About the Book (From the Introduction)
Como’s Asilo D’Infanzia Sant’Elia occupies a unique position in the oeuvre of Giuseppe Terragni. Executed between his two most celebrated works, the Casa del Fascio of 1932, and the Casa Giuliani Frigerio of 1939, Terragni was possibly at the apex of his architectural prowess, via imagination and creativity, at its execution. The building itself is a physical manifestation encompassing Terrangni’s seminal ideas and theories on architecture and urbanism.
The Asilo, a public nursery school, was a relatively modest project, situated in a working class quarter of Como, just south of the city walls. Its humble location alone rendered the project a departure from the conspicuously public site of the Casa del Fascio, located directly behind the Duomo in the center of town.
It is one of the few projects that utilize all of Terragni’s architectural canons. It remains the only built project that is neither a casa del fascio, nor a tomb or residential project. The Asilo remains a building largely ignored by both the academy and the architecture profession. However, this humble yet monumental building holds within it a culmination of the lessons and ideas of one of the modern architectural masters of the twentieth century. Careful analysis of this building reveals moments where architecture and meaning come together with both subtlety and consequence.
This building represents an unadulterated intellectual exercise where construction, technique, and art are held in careful balance. Marcello Piacentini, the most powerful and influential of all the Italian Fascist architects, known best for the Palazzo di Giustizia in Milan and La Sapienza University of Rome, proposed dividing the built environment into one of two types. The first type is clothed in ‘underwear’, referring to its need for rationalism and structure, and the other clothed in ‘evening dress’, based on primarily the use of sumptuous materiality. Terragni’s Asilo maintains its own category, clothed in a simple white pinafore, a child’s smock, similar to those once worn by the very students who have occupied its halls. This nursery school still appears as decidedly modern and relevant as the day it was completed.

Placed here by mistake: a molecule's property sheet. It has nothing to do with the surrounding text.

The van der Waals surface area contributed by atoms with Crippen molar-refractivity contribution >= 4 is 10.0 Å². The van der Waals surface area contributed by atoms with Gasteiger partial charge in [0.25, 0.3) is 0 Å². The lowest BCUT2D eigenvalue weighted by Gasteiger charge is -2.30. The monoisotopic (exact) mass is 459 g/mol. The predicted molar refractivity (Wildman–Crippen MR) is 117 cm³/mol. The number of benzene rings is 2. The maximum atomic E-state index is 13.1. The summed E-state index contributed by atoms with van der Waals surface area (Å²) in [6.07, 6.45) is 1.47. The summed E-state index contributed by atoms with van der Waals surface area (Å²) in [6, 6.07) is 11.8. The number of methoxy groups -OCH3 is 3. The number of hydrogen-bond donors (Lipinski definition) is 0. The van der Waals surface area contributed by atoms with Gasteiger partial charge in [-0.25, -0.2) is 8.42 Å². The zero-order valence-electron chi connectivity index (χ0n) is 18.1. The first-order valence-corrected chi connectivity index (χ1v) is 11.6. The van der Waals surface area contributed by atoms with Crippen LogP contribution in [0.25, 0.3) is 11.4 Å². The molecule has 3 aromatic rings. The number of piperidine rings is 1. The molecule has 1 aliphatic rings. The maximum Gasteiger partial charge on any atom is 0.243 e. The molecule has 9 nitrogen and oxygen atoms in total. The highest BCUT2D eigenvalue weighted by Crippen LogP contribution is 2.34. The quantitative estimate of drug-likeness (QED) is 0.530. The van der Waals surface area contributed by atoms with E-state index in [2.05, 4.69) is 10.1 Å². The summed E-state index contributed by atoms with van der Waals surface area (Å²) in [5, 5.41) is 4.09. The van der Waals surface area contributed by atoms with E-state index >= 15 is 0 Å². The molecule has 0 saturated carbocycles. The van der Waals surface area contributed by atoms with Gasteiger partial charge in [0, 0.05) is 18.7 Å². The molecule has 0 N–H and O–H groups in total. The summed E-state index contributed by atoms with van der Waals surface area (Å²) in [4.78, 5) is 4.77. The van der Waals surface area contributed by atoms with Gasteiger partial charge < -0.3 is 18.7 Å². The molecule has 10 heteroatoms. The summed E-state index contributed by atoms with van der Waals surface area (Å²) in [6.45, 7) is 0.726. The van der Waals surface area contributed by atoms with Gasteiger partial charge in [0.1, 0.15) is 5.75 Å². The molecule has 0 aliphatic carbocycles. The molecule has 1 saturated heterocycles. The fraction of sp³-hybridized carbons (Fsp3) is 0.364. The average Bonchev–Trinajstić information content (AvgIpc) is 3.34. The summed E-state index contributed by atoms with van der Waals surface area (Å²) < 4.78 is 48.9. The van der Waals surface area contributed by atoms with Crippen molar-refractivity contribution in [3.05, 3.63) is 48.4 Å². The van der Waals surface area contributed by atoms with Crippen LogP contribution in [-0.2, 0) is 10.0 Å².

What Others Say About the Book
In Rationalism and Poetry we finally get an update to the voluminous Schumacher works [from the early 1990s] and, this time, rendered from an architect’s perspective. Where Schumacher conducted a historian’s reconstruction, Andrews draws for us an architect’s analysis. He minutely examines, and often diagrams, the corpus of each building—not in relationship to history but relative to the bodies of other buildings both historic and contemporary. In this concise volume, each chapter becomes a frame for considering one aspect of Terragni’s enigmatic design.
Robert Miller, Tucson
As pointed out by Igor Stravinsky, in the first page of his book Poetics of Music, “poetic” is a word related to the concept of “making”, of “doing”. Brian Andrews […] uses the tool of drawing to dissect the Asilo Sant’Elia, unveiling the compositional principles, the design strategies and the hidden geometries, recognizing the parts and elements, exposing the mechanisms of this particular “machine for teaching and learning”. At the same time the author’s reflections on the urban issues […], Terragni’s proximity to the world of art (Radice, of course, and the other members of the “Astrattismo Comasco” movement, with a fertile cross-pollination between painting and architecture), the reference to the Italian architectural tradition (Michelangelo, the reinterpretation of classical architectural themes), complete Andrews’ lively and affectionate portrait of Terragni, an architect who preferred to make architecture (with a strong and personal poetic), instead of being a theoretician.
Patrizio M. Martinelli, Oxford, Ohio
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About the Author
Brian Delford Andrews attended Tulane University and the Architectural Association in London. Upon graduation from Tulane, he was awarded the AIA Gold Medal and the Best Thesis Award. He attended Princeton University’s School of Architecture to complete a Master’s of Architecture and was awarded the Skidmore, Owings & Merrill Prize and Travel Fellowship.
Brian Andrews has taught at various institutions including the University of Virginia, Syracuse University, The University of Southern California, The University of Arizona, the University of Cincinnati and the University of Texas at Austin. He was the Robert Mills Distinguished Professor at Clemson University and also the Hyde Chair of Excellence at the University of Nebraska. His work has been recognized both nationally and internationally. His work has been exhibited and published widely including co-authoring the book “Architecture Principia” with Gail Peter Borden.
Andrews’ research and practice focus on drawing, design and the role of history in modern architecture.
Paperback: 132 pages
Publisher: Culicidae Architectural Press (October 11, 2019)
Product Dimensions: 6 x 0.3 x 9 inches
Shipping Weight: 9 ounces